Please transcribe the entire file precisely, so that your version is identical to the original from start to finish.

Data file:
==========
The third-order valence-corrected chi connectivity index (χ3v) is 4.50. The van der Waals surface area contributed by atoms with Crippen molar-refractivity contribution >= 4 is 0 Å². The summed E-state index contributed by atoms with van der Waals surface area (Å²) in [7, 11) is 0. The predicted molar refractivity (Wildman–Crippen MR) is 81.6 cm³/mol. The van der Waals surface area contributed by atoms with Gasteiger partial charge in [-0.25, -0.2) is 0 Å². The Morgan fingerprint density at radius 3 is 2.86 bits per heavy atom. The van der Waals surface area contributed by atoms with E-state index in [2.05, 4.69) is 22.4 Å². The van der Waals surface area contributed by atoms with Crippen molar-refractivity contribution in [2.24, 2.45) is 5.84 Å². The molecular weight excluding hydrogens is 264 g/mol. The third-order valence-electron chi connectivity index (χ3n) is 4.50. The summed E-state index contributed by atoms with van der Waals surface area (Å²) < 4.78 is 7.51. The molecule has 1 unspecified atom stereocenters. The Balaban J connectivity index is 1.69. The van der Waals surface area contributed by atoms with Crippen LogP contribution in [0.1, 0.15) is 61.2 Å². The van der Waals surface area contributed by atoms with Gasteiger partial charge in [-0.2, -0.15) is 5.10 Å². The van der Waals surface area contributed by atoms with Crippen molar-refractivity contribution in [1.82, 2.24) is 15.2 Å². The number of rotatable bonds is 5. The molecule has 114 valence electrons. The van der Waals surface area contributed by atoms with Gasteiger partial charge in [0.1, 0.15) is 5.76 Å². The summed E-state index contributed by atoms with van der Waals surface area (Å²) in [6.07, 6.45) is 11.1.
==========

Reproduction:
The third-order valence-corrected chi connectivity index (χ3v) is 4.50. The van der Waals surface area contributed by atoms with Crippen molar-refractivity contribution >= 4 is 0 Å². The summed E-state index contributed by atoms with van der Waals surface area (Å²) in [7, 11) is 0. The predicted molar refractivity (Wildman–Crippen MR) is 81.6 cm³/mol. The van der Waals surface area contributed by atoms with Gasteiger partial charge in [-0.25, -0.2) is 0 Å². The Morgan fingerprint density at radius 3 is 2.86 bits per heavy atom. The van der Waals surface area contributed by atoms with E-state index in [2.05, 4.69) is 22.4 Å². The van der Waals surface area contributed by atoms with Crippen molar-refractivity contribution in [2.24, 2.45) is 5.84 Å². The molecular weight excluding hydrogens is 264 g/mol. The third-order valence-electron chi connectivity index (χ3n) is 4.50. The summed E-state index contributed by atoms with van der Waals surface area (Å²) < 4.78 is 7.51. The molecule has 1 unspecified atom stereocenters. The Balaban J connectivity index is 1.69. The van der Waals surface area contributed by atoms with Crippen LogP contribution in [0.1, 0.15) is 61.2 Å². The van der Waals surface area contributed by atoms with Gasteiger partial charge in [-0.2, -0.15) is 5.10 Å². The van der Waals surface area contributed by atoms with Crippen molar-refractivity contribution in [1.82, 2.24) is 15.2 Å². The number of rotatable bonds is 5. The molecule has 114 valence electrons. The van der Waals surface area contributed by atoms with Gasteiger partial charge in [0.1, 0.15) is 5.76 Å². The summed E-state index contributed by atoms with van der Waals surface area (Å²) in [6.07, 6.45) is 11.1.